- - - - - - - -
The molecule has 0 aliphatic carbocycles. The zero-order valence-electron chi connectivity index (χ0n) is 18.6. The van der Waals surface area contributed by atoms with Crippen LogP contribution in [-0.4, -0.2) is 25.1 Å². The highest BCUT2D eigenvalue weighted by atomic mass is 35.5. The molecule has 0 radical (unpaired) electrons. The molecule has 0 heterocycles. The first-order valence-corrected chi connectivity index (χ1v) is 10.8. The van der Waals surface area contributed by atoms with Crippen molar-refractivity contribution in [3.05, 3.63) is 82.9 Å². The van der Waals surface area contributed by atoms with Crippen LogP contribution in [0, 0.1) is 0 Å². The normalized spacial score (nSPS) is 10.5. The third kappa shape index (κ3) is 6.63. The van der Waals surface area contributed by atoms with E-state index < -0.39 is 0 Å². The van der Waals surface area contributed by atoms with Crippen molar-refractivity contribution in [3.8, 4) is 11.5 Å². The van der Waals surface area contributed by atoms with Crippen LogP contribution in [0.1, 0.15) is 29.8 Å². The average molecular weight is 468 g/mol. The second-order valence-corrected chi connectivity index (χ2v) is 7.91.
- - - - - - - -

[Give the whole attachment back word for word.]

The molecule has 0 aliphatic carbocycles. The zero-order valence-electron chi connectivity index (χ0n) is 18.6. The van der Waals surface area contributed by atoms with Crippen LogP contribution in [-0.4, -0.2) is 25.1 Å². The highest BCUT2D eigenvalue weighted by atomic mass is 35.5. The molecule has 0 radical (unpaired) electrons. The molecule has 0 heterocycles. The first-order valence-corrected chi connectivity index (χ1v) is 10.8. The van der Waals surface area contributed by atoms with Crippen molar-refractivity contribution in [3.05, 3.63) is 82.9 Å². The van der Waals surface area contributed by atoms with Crippen LogP contribution in [0, 0.1) is 0 Å². The normalized spacial score (nSPS) is 10.5. The third kappa shape index (κ3) is 6.63. The van der Waals surface area contributed by atoms with E-state index < -0.39 is 0 Å². The van der Waals surface area contributed by atoms with Crippen molar-refractivity contribution in [3.8, 4) is 11.5 Å². The van der Waals surface area contributed by atoms with Crippen LogP contribution in [0.1, 0.15) is 29.8 Å². The average molecular weight is 468 g/mol. The second-order valence-corrected chi connectivity index (χ2v) is 7.91.